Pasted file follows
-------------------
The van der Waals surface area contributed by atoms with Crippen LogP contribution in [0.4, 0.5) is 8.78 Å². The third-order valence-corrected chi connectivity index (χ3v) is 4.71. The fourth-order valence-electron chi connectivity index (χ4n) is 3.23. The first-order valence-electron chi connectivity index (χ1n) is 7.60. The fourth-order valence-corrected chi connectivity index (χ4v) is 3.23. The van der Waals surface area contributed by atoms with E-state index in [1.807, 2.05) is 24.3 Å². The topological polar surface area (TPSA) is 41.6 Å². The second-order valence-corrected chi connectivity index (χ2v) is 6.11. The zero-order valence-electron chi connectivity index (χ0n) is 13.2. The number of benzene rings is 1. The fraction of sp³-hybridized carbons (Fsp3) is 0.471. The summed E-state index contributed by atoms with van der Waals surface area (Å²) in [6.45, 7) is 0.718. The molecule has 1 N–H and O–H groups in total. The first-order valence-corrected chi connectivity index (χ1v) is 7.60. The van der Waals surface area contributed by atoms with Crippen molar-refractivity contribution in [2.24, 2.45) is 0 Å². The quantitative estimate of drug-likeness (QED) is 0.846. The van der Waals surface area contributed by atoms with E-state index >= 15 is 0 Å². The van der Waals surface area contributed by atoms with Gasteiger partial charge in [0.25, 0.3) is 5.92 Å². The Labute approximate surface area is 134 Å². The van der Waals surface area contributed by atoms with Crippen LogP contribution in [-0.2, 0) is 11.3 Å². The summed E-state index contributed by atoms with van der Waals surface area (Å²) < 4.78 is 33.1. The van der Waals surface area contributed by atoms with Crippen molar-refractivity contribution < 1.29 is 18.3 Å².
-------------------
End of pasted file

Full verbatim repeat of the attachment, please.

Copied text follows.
The van der Waals surface area contributed by atoms with Crippen LogP contribution in [0.4, 0.5) is 8.78 Å². The third-order valence-corrected chi connectivity index (χ3v) is 4.71. The fourth-order valence-electron chi connectivity index (χ4n) is 3.23. The first-order valence-electron chi connectivity index (χ1n) is 7.60. The fourth-order valence-corrected chi connectivity index (χ4v) is 3.23. The van der Waals surface area contributed by atoms with E-state index in [1.807, 2.05) is 24.3 Å². The topological polar surface area (TPSA) is 41.6 Å². The second-order valence-corrected chi connectivity index (χ2v) is 6.11. The zero-order valence-electron chi connectivity index (χ0n) is 13.2. The number of benzene rings is 1. The fraction of sp³-hybridized carbons (Fsp3) is 0.471. The summed E-state index contributed by atoms with van der Waals surface area (Å²) in [6.45, 7) is 0.718. The molecule has 1 N–H and O–H groups in total. The first-order valence-corrected chi connectivity index (χ1v) is 7.60. The van der Waals surface area contributed by atoms with Crippen molar-refractivity contribution in [2.24, 2.45) is 0 Å². The quantitative estimate of drug-likeness (QED) is 0.846. The van der Waals surface area contributed by atoms with E-state index >= 15 is 0 Å². The van der Waals surface area contributed by atoms with Gasteiger partial charge in [0.25, 0.3) is 5.92 Å². The Labute approximate surface area is 134 Å². The van der Waals surface area contributed by atoms with Crippen LogP contribution in [-0.2, 0) is 11.3 Å². The summed E-state index contributed by atoms with van der Waals surface area (Å²) < 4.78 is 33.1. The van der Waals surface area contributed by atoms with Crippen molar-refractivity contribution < 1.29 is 18.3 Å².